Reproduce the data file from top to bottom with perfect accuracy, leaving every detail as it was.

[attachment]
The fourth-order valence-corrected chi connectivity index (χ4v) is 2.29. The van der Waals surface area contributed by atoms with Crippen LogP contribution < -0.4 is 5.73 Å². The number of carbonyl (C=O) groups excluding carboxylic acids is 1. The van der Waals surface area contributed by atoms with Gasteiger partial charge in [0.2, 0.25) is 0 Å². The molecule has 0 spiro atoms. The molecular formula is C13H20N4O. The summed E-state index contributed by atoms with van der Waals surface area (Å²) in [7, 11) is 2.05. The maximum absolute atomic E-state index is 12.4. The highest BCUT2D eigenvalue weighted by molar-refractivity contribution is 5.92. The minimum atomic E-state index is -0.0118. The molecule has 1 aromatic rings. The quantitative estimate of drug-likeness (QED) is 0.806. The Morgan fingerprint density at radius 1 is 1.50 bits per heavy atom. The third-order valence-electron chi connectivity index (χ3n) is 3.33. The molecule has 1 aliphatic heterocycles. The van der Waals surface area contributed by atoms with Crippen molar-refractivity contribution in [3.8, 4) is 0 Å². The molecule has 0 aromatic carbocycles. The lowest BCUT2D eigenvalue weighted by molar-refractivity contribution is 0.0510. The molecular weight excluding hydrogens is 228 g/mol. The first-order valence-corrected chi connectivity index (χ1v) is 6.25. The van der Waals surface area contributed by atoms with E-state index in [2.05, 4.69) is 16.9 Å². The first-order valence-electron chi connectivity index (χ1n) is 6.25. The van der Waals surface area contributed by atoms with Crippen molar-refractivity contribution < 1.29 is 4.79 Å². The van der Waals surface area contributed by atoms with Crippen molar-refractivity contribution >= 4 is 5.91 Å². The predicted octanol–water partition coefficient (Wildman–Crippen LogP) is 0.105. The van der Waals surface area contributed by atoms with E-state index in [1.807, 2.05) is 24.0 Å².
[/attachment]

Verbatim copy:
The fourth-order valence-corrected chi connectivity index (χ4v) is 2.29. The van der Waals surface area contributed by atoms with Crippen LogP contribution < -0.4 is 5.73 Å². The number of carbonyl (C=O) groups excluding carboxylic acids is 1. The van der Waals surface area contributed by atoms with Gasteiger partial charge in [0.2, 0.25) is 0 Å². The molecule has 0 spiro atoms. The molecular formula is C13H20N4O. The summed E-state index contributed by atoms with van der Waals surface area (Å²) in [7, 11) is 2.05. The maximum absolute atomic E-state index is 12.4. The highest BCUT2D eigenvalue weighted by molar-refractivity contribution is 5.92. The minimum atomic E-state index is -0.0118. The molecule has 1 aromatic rings. The quantitative estimate of drug-likeness (QED) is 0.806. The Morgan fingerprint density at radius 1 is 1.50 bits per heavy atom. The third-order valence-electron chi connectivity index (χ3n) is 3.33. The molecule has 1 aliphatic heterocycles. The van der Waals surface area contributed by atoms with Crippen molar-refractivity contribution in [3.8, 4) is 0 Å². The molecule has 0 aromatic carbocycles. The lowest BCUT2D eigenvalue weighted by molar-refractivity contribution is 0.0510. The molecular weight excluding hydrogens is 228 g/mol. The first-order valence-corrected chi connectivity index (χ1v) is 6.25. The van der Waals surface area contributed by atoms with E-state index in [2.05, 4.69) is 16.9 Å². The first-order valence-electron chi connectivity index (χ1n) is 6.25. The van der Waals surface area contributed by atoms with Crippen molar-refractivity contribution < 1.29 is 4.79 Å². The van der Waals surface area contributed by atoms with Crippen molar-refractivity contribution >= 4 is 5.91 Å². The predicted octanol–water partition coefficient (Wildman–Crippen LogP) is 0.105. The van der Waals surface area contributed by atoms with E-state index in [1.807, 2.05) is 24.0 Å².